I learned early last year that Tyler Chatwood pitching raised my blood pressure. So, when he was scheduled to pitch, I usually found something else to do. Given the holiday, I had no trouble doing that for his first start this year. This time around, I appear to have missed a real gem. Tyler Chatwood continued the really strong stretch of pitching the Cubs have had running. We’ll get more into this in my next piece, but over their last 12 games, the Cubs have allowed 26 runs — just over two runs per game. On top of that, three games produced 17 of the runs.
My only sadness about Sunday’s game is that Pedro Strop was tagged for a home run in the ninth inning. Since the Cubs had only managed one run, Tyler doesn’t notch a victory for his performance. The personal win would have been the cherry on top for Tyler, who surely enjoyed the win and his dominant performance just the same. This game was a reminder of what Tyler can do.
I included a paragraph yesterday that said this:
Our collective negative energy probably plays no role whatsoever in the struggles of Chatwood and Darvish. But it certainly can’t help that every time one of them goes to the mound there is a collective ire and apprehension that is palpable. We all know, those two guys have underwhelmed. But the final chapter hasn’t been written for either, so let’s just watch it play out.
Today, I’ll just circle back on this point. Jason Heyward has fallen into this group historically. And Brandon Morrow will when he comes back too. I get it. I understand why people get frustrated about these guys. This organization talked about not paying guys for past success. And this quartet (and surely I’m missing others) have largely been paid for past success and not a whole lot for things they’ve done for the Cubs. But all of them are supremely talented. All of them appear to be working very hard. And the final chapter hasn’t been written yet. At minimum, let’s at least be ready to get behind each of them if and when they do get it together.
With that, we turn our attention to yesterday’s game as we look at what WPA had to say about Heroes and Goats. As always the Heroes and Goats are determined by WPA (Win Probability Added — here’s a good explanation of how WPA works) and are not in any way subjective. Many days WPA will not tell the story of what happened, but often it can give at least a glimpse to who rose to the occasion in a high leverage moment or who didn’t get the job done in that moment. Also note, for the purposes of Heroes and Goats, we ignore the results of pitchers while they are batting and hitters while they are pitching. With that, we get to the results.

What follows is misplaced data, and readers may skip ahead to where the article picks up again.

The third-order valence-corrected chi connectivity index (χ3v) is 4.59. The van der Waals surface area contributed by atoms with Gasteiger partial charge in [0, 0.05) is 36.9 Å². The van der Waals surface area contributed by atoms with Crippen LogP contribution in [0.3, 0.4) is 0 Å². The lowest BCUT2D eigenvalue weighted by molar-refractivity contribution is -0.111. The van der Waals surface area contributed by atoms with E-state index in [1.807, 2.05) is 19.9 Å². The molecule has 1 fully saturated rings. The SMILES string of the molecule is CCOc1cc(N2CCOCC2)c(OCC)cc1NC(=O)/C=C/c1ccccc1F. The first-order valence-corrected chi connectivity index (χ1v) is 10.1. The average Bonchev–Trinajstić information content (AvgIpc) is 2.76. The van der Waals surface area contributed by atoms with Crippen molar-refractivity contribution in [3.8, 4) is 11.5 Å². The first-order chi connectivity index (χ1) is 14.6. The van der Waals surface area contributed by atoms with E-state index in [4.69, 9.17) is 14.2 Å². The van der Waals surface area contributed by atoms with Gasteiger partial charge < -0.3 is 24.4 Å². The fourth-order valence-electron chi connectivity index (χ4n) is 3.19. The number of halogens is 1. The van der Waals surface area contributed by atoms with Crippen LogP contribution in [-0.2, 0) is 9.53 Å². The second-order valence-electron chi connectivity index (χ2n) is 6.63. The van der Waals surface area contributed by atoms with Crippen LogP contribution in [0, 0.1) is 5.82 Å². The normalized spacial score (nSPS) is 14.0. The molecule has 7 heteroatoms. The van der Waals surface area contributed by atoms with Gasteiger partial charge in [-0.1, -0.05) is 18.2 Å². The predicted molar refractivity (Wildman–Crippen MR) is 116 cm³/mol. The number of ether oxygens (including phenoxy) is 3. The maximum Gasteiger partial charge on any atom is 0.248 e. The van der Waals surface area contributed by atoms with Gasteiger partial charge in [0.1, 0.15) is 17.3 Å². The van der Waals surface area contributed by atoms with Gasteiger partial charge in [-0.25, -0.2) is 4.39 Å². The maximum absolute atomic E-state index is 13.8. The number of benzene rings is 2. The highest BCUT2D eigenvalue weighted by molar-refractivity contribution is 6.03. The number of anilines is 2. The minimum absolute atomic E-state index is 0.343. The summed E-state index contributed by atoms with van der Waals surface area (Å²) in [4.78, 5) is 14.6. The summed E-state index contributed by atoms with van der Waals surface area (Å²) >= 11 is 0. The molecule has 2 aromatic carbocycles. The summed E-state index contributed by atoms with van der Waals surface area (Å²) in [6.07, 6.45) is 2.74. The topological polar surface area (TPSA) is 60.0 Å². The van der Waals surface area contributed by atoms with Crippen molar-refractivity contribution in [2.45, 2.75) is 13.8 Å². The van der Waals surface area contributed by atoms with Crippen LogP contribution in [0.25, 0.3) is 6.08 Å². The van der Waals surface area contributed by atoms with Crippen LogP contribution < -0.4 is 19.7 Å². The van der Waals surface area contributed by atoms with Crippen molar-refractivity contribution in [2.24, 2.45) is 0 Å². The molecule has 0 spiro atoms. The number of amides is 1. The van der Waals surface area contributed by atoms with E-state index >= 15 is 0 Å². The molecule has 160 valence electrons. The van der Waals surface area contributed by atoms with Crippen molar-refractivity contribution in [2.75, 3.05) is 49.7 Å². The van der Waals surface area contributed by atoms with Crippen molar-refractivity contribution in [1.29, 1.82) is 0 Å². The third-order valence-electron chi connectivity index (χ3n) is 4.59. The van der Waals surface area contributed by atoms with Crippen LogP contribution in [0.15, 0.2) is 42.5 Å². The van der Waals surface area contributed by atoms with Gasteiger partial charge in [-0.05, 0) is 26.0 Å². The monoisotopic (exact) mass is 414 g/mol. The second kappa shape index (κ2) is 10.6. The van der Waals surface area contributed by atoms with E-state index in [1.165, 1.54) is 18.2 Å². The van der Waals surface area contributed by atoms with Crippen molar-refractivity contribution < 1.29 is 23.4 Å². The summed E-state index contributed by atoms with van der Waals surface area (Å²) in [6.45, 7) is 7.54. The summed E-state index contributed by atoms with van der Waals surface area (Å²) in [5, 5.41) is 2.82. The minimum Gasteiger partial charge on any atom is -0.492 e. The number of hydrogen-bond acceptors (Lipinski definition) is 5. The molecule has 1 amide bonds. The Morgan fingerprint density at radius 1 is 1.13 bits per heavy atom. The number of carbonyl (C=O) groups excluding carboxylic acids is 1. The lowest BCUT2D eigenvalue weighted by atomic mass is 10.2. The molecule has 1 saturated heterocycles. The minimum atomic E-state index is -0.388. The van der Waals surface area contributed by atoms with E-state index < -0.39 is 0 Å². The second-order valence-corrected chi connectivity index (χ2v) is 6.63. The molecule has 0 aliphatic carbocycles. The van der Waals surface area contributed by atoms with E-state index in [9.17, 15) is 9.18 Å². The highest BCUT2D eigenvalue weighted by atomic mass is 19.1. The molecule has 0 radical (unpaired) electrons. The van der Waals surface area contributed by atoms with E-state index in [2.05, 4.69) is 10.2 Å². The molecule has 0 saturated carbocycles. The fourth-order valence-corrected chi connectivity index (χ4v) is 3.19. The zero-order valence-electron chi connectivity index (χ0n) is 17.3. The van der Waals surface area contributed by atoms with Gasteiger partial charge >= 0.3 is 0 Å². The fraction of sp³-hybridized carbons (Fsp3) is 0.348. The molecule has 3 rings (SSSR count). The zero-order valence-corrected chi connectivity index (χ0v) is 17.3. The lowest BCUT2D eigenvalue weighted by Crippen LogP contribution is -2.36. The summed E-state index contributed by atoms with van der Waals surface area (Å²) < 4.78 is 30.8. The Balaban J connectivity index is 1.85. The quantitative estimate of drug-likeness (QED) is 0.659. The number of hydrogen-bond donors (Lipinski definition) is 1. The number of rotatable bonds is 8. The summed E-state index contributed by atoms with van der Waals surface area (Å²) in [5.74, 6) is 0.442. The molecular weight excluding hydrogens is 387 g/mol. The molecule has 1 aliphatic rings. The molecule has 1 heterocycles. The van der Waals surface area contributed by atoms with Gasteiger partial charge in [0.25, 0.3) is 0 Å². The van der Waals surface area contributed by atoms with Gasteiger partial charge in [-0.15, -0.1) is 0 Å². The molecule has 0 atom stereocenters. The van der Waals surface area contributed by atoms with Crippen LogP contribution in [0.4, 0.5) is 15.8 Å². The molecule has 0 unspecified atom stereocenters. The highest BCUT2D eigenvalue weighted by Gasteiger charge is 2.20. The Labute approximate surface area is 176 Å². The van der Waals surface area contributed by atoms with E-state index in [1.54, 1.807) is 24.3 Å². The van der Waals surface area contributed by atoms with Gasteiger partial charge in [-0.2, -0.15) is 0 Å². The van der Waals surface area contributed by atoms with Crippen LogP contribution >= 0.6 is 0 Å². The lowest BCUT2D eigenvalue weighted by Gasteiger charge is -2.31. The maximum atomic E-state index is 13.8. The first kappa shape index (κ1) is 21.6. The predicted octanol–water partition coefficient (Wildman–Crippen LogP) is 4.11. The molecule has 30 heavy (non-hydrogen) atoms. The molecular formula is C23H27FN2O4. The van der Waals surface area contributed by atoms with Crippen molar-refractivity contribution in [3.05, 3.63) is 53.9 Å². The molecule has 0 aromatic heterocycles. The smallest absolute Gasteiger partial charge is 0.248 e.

Game 20, April 21: Cubs 2, Diamondbacks 1 (10-10)
- Superhero: Javier Baez (.470). Javier Baez may not have a classic approach to hitting. But he just keeps hitting. On Sunday, he had a double, a triple, an RBI, a run scored and a walk in four plate appearances. His recent hot stretch has him up to a .302/.333/.605 (142 wRC+) line. His numbers are buoyed by an enormous .377 BABIP. That said, he did have a .402 stretch for 313 plate appearances in Triple-A in 2015. He’s come in the last three seasons at .336/.345/.347, so it isn’t actually that out of line. Javy has an unusual skill set of both striking the ball extremely hard and being a fast, aggressive base-runner that makes him hard to defend.
- Hero: Tyler Chatwood (.349). Six shutout innings, two hits, two walks, three strikeouts. Fantastic work.
- Sidekick: Steve Cishek (.118). Steve threw a perfect eighth inning.
- Billy Goat: Pedro Strop (-.209). One bad pitch, one blown save. Pedro did strikeout two of the four batters he faced.
- Goat: Willson Contreras (-.111). There were only nine hits between the two teams, so there was a whole lot of nothing going on in this one. Contreras batted with runners on first and second two outs, a man on second with one out, and a runner on third with two outs. He was retired each time.
- Kid: Albert Almora Jr. (-.082). The slump continues. Albert is down to .196/.268/.196 in 57 plate appearances.
WPA Play of the Game: Pedro Strop retired the first batter he faced in the ninth, protecting a 1-0 lead. The second launched a game-tying homer. (.356)
*Cubs Play of the Game: Javier Baez doubled and then went to third on an error by Adam Jones to start the Cubs ninth inning. (.299)
Cumulative Standings Top/Bottom 3:
(# = returned to minors)
- Jason Heyward/Daniel Descalso/Javier Baez 6
- Albert Almora Jr. -7
- Yu Darvish/#Carl Edwards -8
Up Next: The red-hot Dodgers come to town. They’ve built a 2 1⁄2 game lead in the division on the strength of a 15-9 start. They’ve won seven of 10. Of course the Cubs have also won seven of 10. So two of the best teams in baseball over the last four plus years are starting to do their thing.
The Cubs will have Jose Quintana on the mound. He is 2-1 with a 3.43 ERA in 21 innings of work on the year. Jose has thrown 14 shutout innings over his last two starts and he’ll be looking to keep that going. He’s faced the Dodgers three times in regular season games. In those starts, he’s held the Dodgers to a collective .641 OPS. Still, he’s never beaten them. He’s 0-1 despite a sparkling 1.40 ERA in 19⅓ innings of work.
Kenta Maeda will start for the Dodgers. He is 3-1 with a 3.80 ERA in 23⅔ innings of work. Maeda threw 6⅔ innings allowing one run on three hits and four walks in a win over the Reds in his last start. Kenta allows a .615 OPS to right handed hitters and a .771 to lefties in his career. He’s stifled the Cubs in two career starts. Holding the team to a .542 OPS. He’s 1-0 with a 2.53 ERA over those two starts. Let’s hope the third time is a charm.
Who was the Cubs Player of the Game?
This poll is closed
Anthony Rizzo (first two hit game in three weeks)